Massive Changes to Print Media in Birmingham

Trinity Mirror has today announced sweeping changes to their Birmingham newspaper empire.

As had already been discussed, the Birmingham Post is to become a weekly publication from next month. But in addition to this, the Birmingham Mail will become an overnight/morning title. The editors of both papers are leaving and there will be at least 40 redundancies across the group.

It comes as a massive blow to journalists across the city but was surely inevitable with the changes to the way people consume news nowadays?

I enjoy the Birmingham Post with its business and political coverage, but I nearly always browse it online. Ironically I bought a printed copy today for the first time in months.

UPDATE: The Editor of the Bimingham Post Marc Reeves has blogged about the changes, saying an electronic version of the Post will still be produced daily:

"Alongside the relaunch of the print title, a brand new version of the Post will be delivered by email directly to your inbox every morning for you to scan at your screen, on your phone, your PDA - or even to print off and read in the old-fashioned way.

Together, the print and digital formats will deliver an unrivalled service. The stresses of the current economic downturn may well have hastened our move to become a genuinely multi-media title, but the result will be a paper that's better placed than almost any other to meet the challenges of the digital age by fusing innovation with its traditional values."


Birmingham City Council In “Useful Website” Shocker!

Birmingham News Room logo

After years of putting up with a sub-standard city council website that's extremely difficult to navigate or find the information you require, we finally have something useful in the form of BirminghamNewsRoom.com.

One intruiging aspect is the News Feed function, which displays RSS feeds from not only the local mainstream media (Post, Mail, BBC) but also Adrian Goldberg's gossip website The Stirrer. With a fair amount of articles critical of the Council it's a brave move - one I'm very pleased with.

The geek in me is very excited about the site and its potential - assuming this is just the first step. I'm hopeful it will facilitate a really useful conversation between local government and local residents. Am I hoping for too much?

Let's wait and see.

(via Podnosh)


New TV Station for Birmingham

The Stirrer reveals plans for a new TV station for the city. The trailer sums everything up well and there seems to be some good industry folk involved.

The trailer promises "local politics and business news" which could make for some interesting times ahead.

One thing I would like to see is the children of the city given the opportunity to get involved. Budding media stars in Ladywood are already given the opportunity to learn about presenting and producing shows through the fantastic TNT Ladywood - how I'd love to see this transferred to the TV.


Birmingham Eastside Park Unveiled

The first pictures of the long-awaited plans for Birmingham's Eastside Park have been revealed by the Birmingham Post. The paper describes the park as "a mile-long, shaped like a hockey stick" and "it will be divided into seven themed segments with a water feature and walkway running throughout linking them all."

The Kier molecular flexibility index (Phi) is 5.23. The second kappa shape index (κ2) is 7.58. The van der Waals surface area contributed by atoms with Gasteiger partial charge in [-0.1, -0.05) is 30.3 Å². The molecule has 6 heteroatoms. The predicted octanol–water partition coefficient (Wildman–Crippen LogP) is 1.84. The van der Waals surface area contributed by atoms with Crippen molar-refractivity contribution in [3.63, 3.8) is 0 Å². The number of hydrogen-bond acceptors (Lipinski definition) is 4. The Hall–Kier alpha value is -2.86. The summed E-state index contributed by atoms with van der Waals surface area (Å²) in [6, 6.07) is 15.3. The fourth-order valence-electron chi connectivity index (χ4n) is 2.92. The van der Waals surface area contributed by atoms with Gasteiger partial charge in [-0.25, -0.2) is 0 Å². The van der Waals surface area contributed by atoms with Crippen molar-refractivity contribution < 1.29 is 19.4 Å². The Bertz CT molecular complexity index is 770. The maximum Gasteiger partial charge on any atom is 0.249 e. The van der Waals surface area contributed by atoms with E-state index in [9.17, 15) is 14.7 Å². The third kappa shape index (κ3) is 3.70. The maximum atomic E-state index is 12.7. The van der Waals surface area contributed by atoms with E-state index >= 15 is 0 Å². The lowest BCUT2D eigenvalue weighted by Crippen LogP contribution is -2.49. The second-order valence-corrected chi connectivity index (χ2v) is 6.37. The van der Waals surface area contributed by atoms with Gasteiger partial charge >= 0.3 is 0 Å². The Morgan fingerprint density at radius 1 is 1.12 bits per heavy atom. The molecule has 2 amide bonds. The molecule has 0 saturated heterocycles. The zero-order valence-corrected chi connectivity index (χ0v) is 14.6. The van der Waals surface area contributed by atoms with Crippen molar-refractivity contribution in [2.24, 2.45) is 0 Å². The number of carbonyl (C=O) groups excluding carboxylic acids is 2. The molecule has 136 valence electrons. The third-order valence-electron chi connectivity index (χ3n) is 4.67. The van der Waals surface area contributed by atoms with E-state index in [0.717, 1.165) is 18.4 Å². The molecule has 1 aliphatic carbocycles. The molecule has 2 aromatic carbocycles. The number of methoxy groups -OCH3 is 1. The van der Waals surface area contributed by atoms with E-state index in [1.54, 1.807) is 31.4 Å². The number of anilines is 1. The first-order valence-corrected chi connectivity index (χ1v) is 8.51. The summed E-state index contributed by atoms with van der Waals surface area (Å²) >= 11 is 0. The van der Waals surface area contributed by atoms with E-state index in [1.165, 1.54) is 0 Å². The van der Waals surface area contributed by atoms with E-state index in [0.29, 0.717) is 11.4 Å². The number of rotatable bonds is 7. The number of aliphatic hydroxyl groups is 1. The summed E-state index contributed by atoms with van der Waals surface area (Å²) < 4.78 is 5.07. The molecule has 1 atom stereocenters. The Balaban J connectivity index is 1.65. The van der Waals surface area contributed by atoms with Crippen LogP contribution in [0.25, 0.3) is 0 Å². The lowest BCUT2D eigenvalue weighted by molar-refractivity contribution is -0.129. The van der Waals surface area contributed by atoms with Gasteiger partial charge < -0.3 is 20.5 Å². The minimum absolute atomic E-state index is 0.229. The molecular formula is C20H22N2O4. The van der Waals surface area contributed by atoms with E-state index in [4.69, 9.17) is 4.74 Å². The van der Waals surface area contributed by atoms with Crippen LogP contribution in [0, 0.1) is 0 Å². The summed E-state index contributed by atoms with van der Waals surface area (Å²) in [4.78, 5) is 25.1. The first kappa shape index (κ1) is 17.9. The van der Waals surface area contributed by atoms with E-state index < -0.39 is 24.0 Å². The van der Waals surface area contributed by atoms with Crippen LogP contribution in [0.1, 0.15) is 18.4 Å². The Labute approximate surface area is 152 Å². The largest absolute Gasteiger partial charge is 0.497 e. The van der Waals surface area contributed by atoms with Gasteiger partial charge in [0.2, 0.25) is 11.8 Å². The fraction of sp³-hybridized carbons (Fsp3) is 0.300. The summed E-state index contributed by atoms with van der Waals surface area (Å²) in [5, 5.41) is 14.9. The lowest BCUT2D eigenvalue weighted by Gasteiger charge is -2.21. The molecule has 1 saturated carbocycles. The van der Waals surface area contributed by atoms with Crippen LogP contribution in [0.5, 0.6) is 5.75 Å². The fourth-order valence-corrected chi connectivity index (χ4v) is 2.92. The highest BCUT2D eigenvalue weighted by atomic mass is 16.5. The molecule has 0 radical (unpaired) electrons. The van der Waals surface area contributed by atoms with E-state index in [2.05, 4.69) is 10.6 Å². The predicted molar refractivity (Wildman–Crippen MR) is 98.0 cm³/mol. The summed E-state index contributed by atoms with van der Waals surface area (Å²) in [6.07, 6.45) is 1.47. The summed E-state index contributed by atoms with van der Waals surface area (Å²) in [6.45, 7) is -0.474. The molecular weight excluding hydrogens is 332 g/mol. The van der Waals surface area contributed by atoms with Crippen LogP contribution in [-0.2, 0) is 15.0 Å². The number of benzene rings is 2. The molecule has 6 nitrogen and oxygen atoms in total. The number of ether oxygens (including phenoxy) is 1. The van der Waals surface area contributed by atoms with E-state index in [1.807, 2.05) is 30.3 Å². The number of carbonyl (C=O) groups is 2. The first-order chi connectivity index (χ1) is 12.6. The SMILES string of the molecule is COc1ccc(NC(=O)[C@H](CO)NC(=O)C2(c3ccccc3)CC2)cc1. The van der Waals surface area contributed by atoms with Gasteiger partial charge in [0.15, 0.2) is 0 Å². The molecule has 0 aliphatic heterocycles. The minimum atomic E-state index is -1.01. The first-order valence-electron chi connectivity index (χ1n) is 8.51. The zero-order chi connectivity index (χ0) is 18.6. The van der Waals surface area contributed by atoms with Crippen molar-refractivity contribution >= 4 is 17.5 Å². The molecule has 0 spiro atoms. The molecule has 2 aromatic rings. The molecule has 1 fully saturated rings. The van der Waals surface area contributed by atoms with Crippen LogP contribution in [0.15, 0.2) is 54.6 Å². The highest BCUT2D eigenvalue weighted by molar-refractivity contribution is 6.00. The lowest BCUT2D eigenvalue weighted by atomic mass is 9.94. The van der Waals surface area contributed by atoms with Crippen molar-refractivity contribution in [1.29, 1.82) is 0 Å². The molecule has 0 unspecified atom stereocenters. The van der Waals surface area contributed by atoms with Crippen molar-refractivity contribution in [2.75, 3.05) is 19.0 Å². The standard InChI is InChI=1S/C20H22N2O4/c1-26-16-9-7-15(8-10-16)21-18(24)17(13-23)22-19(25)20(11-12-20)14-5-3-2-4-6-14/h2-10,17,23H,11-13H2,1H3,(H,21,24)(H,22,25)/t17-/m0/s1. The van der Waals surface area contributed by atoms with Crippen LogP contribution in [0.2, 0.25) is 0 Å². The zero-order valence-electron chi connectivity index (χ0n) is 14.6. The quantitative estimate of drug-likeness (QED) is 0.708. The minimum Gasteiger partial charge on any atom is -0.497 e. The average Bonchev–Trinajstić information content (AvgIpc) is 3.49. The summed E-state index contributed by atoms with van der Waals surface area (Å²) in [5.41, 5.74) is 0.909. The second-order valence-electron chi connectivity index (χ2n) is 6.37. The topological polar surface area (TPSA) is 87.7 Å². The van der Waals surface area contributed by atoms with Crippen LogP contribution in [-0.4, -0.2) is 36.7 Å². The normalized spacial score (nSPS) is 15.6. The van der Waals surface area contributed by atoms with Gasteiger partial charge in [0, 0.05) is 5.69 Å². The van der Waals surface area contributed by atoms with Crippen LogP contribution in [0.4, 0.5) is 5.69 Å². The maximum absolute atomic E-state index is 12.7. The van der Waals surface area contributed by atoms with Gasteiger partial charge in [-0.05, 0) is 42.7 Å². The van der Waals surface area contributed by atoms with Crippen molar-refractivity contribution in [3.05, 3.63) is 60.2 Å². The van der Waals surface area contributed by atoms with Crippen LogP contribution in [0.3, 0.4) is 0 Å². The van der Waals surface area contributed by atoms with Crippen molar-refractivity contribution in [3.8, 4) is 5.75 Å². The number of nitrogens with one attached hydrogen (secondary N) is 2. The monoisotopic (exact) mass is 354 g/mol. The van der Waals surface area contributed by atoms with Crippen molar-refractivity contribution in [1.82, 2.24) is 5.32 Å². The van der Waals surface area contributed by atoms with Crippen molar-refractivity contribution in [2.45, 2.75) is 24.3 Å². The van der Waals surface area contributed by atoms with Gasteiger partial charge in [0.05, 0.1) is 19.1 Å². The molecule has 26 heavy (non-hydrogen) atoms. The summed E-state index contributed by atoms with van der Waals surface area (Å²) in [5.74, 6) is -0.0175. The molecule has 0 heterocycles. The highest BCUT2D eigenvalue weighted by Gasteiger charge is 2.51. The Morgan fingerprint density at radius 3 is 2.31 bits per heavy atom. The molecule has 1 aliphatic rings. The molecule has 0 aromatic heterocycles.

Looks good to me. The Council-funded project will go before the Cabinet in September and if approved will provide a centrepiece for the proposed Digital District.

Coun Timothy Huxtable has suggested a competition to find a suitable name. I'd go for anything that isn't "Eastside Park"! Perhaps something associated with the Digital District plan? Feel free to leave your ideas...


Sounds Great, But What Is A Digital District?

At today's regional launch of the Digital Britain report, Lib Dem group leader (and Deputy Leader of the City Council!) Cllr Paul Tilsley revealed Birmingham will create a "Digital District" spanning the Digbeth / Eastside part of the city centre.

He said, "Birmingham will create a ‘Digital District’ that brings together the innovative, learning and creative sectors enabled through a next generation hi-speed broadband infrastructure. Spanning several hundred acres from the creative industries in Digbeth, our science and technology sectors at Birmingham Science Park and our world class developments at Eastside, it will provide an exciting environment for our creative industries and young entrepreneurs."

Now I would say Digbeth, specifically the growing Custard Factory complex, together with Aston University and the Millennium Point campus of BCU already meet that description. So what else will be on offer above and beyond high-speed broadband?

While I'm not quite as sceptical as B:INS, I do hope this isn't just a rebrand of what is already there, and there will be some form of investment programme unveiled to provide the meat on the bones.

Let's wait and see...
Update: You can hear the Cllr Paul Tilsley speech here courtesy of Rhubarb Radio.


Digital Britain for Birmingham

I've done my best to wade through the Digital Britain report this evening, but I hold my hands up and say I've got nowhere near it! It's a beefier document than I expected. My initial thoughts are cautiously positive, although there are plenty of points I'd like to have seen included or expanded on. I'm also not convinced about the 50p landline tax.

Rather than spew out my thoughts sporadically I'm going to take my time giving the document a thorough review to gauge its impact on Birmingham. In the meantime, keep an eye on Rhubarb Radio's fantastic Digital Britain mini-site which will carry live coverage of tomorrow's big debate at the ICC.

More soon.